At a client location, I had to reimage an old Acer desktop computer. Installing it traditionally using the CD would have taken hours and then finding and installing the drivers. ALT+F10 usually works on Acers for factory restore but was not working on this computer. I checked in the disk management and the recovery partition was there. Using Hiren’s Boot Disc, I was able to mount the partition and see the files in it. Then the question was how to use it to restore, after a deep search on google, I followed these steps to make D2D work and do a factory restore:
Confirm if the recovery partition is still there by going to Control panel > Administrator tools > Computer management > Disk management (Sometimes, a reinstallation or an attempt to do so may corrupt the partition)
Once the partition is there, you can use any of those partition mounting tools available on the internet to mount the recovery partition and see if you are able to browse through the files and folders and also try to copy a file to your C drive to double confirm that the partition is okay and not only showing ghost files.
If all looks good, browse the root of the recovery partition and you should be able to see these two files: mbrwrwin.exe & rtmbr.bin
Now that all seems good, launch CMD and go to the drive letter of the mounted partition and type: mbrwrwin.exe install rtmbr.bin and hit enter. It will take some time and you will see some activity on the CMD window once finish, you can restart the computer and use the D2D recovery console.
Immediately after you see the ACER logo on the screen, press and hold the ALT key on the keyboard and start tapping F10 until you see the Acer recovery wizard. You can follow the on screen prompts to recover your computer to the factory settings. One important thing to keep in mind is that it will delete everything on the C drive so you may keep your data on the D drive.
**This method has been tried and tested personally by me on 20 dec 2012 and found to be working. Before this, ALT + F10 was not working but worked on the first try afterwards.
Today I thought I should take care of this long pending issue of Network icon in the system tray showing a red x even though the internet is working and it is connected.
After googling for some time regarding this issue, I discovered that uninstalling Oracle VM virtual box has helped people in this case. That reminded me that I did install virtaulbox when I was trying to make a virtual Xen server which was possible on Oracle VM virtual box.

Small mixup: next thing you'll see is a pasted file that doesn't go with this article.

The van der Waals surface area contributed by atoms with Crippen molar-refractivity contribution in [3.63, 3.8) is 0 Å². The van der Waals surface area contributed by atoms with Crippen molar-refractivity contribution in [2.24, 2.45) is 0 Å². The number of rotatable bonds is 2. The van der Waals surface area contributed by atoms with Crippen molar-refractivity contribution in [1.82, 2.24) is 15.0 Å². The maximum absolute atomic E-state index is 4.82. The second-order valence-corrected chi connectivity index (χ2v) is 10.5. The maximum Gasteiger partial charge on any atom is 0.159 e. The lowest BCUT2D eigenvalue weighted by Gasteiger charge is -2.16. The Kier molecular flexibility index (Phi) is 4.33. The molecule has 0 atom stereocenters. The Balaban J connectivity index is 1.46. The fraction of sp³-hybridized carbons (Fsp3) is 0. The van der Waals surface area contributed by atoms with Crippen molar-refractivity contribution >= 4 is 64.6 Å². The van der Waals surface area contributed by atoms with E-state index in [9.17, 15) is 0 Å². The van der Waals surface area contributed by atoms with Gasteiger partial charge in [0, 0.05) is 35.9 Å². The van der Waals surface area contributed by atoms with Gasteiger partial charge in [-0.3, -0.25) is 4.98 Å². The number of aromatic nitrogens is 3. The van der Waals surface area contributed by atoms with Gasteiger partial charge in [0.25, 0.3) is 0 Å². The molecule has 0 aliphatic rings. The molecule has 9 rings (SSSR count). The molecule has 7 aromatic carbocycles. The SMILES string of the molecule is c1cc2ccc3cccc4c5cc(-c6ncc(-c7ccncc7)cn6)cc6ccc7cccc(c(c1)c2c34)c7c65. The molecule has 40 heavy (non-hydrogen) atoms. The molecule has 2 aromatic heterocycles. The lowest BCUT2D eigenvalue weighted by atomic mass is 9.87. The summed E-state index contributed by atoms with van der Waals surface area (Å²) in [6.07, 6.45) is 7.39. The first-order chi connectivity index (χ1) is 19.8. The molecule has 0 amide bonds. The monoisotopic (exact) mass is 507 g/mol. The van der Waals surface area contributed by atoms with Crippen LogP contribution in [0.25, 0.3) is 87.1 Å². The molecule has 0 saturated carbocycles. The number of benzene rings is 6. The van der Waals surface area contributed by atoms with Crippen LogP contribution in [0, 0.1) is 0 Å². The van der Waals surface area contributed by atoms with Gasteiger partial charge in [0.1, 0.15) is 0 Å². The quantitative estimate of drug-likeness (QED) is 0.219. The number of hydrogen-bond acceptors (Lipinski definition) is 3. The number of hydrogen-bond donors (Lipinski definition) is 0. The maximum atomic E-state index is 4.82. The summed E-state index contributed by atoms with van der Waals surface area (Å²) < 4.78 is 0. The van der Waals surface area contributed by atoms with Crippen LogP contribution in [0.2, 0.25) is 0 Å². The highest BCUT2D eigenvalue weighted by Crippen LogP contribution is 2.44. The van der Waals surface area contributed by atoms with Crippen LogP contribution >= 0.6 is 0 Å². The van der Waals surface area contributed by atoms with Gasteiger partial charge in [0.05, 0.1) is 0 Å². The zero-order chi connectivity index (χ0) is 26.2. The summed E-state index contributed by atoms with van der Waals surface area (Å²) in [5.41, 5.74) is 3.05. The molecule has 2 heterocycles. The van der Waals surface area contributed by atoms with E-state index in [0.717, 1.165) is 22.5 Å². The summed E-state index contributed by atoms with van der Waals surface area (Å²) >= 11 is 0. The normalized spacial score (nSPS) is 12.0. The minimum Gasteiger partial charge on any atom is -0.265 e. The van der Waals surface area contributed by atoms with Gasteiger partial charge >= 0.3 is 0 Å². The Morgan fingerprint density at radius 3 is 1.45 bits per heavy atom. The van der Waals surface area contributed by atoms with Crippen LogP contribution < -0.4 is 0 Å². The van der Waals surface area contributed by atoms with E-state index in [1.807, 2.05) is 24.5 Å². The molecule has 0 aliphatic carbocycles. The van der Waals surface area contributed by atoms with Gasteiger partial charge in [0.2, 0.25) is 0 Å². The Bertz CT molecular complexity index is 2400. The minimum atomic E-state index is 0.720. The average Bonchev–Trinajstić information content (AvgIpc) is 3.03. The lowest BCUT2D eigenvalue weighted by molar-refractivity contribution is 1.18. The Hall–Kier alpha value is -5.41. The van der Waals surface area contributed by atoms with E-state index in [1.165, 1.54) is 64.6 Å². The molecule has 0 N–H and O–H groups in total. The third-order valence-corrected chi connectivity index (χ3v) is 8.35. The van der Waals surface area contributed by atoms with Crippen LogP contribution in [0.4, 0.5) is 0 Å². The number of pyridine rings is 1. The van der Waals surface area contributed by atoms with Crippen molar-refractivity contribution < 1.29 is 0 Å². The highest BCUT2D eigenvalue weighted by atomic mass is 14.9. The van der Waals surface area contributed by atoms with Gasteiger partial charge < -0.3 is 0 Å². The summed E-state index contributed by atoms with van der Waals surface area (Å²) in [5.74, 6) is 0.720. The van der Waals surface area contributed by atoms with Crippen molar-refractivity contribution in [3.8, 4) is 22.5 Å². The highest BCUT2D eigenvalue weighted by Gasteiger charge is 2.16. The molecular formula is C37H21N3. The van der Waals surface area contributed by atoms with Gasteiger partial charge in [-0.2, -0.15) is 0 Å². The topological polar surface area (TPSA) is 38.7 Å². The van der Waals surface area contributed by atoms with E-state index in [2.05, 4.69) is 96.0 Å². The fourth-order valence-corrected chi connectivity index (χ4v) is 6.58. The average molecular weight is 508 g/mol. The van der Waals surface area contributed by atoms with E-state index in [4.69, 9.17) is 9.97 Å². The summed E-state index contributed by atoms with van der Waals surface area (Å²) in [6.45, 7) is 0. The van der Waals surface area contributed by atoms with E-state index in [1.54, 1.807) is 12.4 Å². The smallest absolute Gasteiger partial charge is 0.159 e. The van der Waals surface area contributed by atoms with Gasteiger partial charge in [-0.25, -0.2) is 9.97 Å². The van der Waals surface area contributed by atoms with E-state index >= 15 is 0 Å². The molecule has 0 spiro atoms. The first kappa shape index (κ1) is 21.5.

Without waiting any longer, I uninstalled Oracle VM virtual box as it was not being used any longer and BANG! the red x mark disappeared immediately.
So the suggested resolution worked like a charm. Thanks google!!
We recently did a network upgrade where we upgraded from Windows server SBS 2003 to Windows server SBS 2011. Client was using TimeClock Plus 4 to manage employee attendance which was successfully moved to the new server. There was no problem in accessing the old data or pulling out any reports and users were able to punch in/out normally. The issue surfaced when the supervisor tried to manually update the timesheet for an employee and the system didn’t allow that. Timeclock works in client server configuration where the server application is installed on the server and the folder is shared so that users could install the client application and mark their timesheets which happens on the shared folder on the server.
After reinstalling and reconfiguring, it still didn’t work. Here is what was happening:
Supervisor was able to edit the timesheet when done on remote desktop of the server and the changes were showing while accessing it elsewhere.
Supervisor was not able to edit when opened from shared folder.
The network share permissions were given to everyone.
I figured out that somehow the software is not able to edit the files from any other machine but the server (where we were connecting using remote desktop and administrator account) so changing the NTFS permissions was worth a try and VOILA! it worked.
I was able to fix the issue by adding the windows username of the supervisor to security tab of the shared folder. The issue occurred as the user did have full Share rights but no NTFS rights.